Streptococcus mitis was first isolated and discovered by Andrews and Horder in 1986 from the human oropharynx [56]. The genus name ‘mitis’, based on the Latin root ‘mitis’, means “mild”, indicating low pathogenicity and virulence involved in different types of mild infections [26]. This species is a predominant pioneer colonizer of the oral cavity after birth and persists through life [57]. It also colonizes in other areas of the human body such as the skin, and the gastrointestinal and genital tracts as a part of the normal flora [26] although its presence in the vaginal flora is rare (2%) [58]. In the oropharynx, S. mitis is thought to form oral biofilms by supplying adherence sites for secondary colonizers [26, 59]. This bacterium can cause a variety of infectious complications including bacterial infective endocarditis, bacteremia, septicemia, meningitis, eye infections, and pneumonia, especially in elderly patients or immunocompromised patients [25, 28]. Currently, mortality rate from S. mitis bacteremia has not been reported. Nevertheless, mortality rates from viridans Streptococcus bacteremia range from 6 to 30% in immunocompromised hosts [60]. S. mitis colonizes the human oropharynx by several mechanisms including the expression of adhesins, production of immunoglobulin A proteases, and modulation of the host immune response [25, 26, 28]. Moreover, comparative genomic analysis confirms the presence of virulence genes such as hyaluronic acid synthesis-associated genes, which promote colonization and prevent bacteria from phagocytosis [61]. Importantly, bacteremia (including S. mitis) can occur after tooth brushing or other dental procedures [62,63,64,65]. The number of S. mitis significantly increases during pregnancy and is associated with dental caries, especially during the second and third trimester [66]. S. mitis has been infrequently isolated in the amniotic fluid of women with preterm labor (1.8%) [3, 5, 6], PPROM (2–3%) [4, 7] or short cervix (0.4%) [67].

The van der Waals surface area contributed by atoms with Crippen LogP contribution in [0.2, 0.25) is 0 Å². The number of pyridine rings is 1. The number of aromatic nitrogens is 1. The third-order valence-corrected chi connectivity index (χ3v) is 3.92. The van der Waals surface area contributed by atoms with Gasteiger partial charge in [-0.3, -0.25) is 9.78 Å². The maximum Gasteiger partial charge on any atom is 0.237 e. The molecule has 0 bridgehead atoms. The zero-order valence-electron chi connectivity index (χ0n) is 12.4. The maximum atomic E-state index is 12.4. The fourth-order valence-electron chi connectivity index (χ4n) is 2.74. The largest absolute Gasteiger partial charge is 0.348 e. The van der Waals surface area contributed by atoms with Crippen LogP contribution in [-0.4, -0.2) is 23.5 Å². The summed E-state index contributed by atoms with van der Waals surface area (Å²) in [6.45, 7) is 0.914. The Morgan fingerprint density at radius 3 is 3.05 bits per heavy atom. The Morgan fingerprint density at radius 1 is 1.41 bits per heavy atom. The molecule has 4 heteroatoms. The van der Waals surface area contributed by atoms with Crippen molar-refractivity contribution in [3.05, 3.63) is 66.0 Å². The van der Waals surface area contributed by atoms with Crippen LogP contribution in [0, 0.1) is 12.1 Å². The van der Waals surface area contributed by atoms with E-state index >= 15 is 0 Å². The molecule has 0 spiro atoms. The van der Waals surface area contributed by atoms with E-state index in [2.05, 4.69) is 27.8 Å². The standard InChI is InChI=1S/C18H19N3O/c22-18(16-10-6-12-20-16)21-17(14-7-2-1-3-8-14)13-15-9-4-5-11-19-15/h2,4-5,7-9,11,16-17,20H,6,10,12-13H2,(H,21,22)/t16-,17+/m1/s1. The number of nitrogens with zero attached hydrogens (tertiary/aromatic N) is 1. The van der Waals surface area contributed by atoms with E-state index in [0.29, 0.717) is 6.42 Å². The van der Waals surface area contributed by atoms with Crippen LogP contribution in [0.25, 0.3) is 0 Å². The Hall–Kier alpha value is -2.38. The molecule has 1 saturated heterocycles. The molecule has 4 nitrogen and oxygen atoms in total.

Two previous reports discussed S. mitis in women with preterm labor and chorioamnionitis [27, 28]. Schmiedel et al. reported that S. mitis was identified from placental and fetal membranes by cultivation, fluorescence in situ hybridization and DNA sequencing techniques in women with clinical chorioamnionitis [27]. In this study, S. mitis could be identified only in the superficial layers of the fetal membranes but was found to be absent in the placental tissue, thereby indicative of ascending infection. However, there were no results of vaginal, blood or amniotic fluid microbiological examination. In addition, the source of S. mitis was not evaluated. A recent report by Hosseini et al. showed that S. mitis was isolated from amniotic membrane cultivation in a pregnant woman presenting with preterm labor at 21+5 weeks’ gestation who had no evidence of clinical chorioamnionitis [28]. The patient had a history of dental scaling and cunnilingus with her husband who had periodontal disease about 2 weeks prior to the onset of preterm labor. The authors hypothesize that acute histological chorioamnionitis caused by S. mitis is attributable to dental scaling or cunnilingus. However, this case was not confirmed to have periodontal disease or intra-amniotic infection since no amniotic fluid culture was performed. Even though one study demonstrated that S. mitis could be transmitted from a male partner to a female partner via vaginal intercourse, the mechanism has remained unclear [68]. S. mitis was also identified as one of the polymicrobial microorganisms detected in mid-trimester amniocentesis in asymptomatic pregnant women who subsequently experienced fetal death at 18 weeks’ gestation [29]. Other reports have shown evidence of intra-amniotic infection by viridans Streptococci and S. mutans in women presenting with preterm labor or short cervix [17, 18, 20, 22]. Interestingly, a successful eradication of such microorganisms is possible [17, 18, 22]. Table 2 described previous reports of S. mitis in acute chorioamnionitis cases.

Table 2 Reported cases of acute clinical chorioamnionitis caused by Streptococcus mitis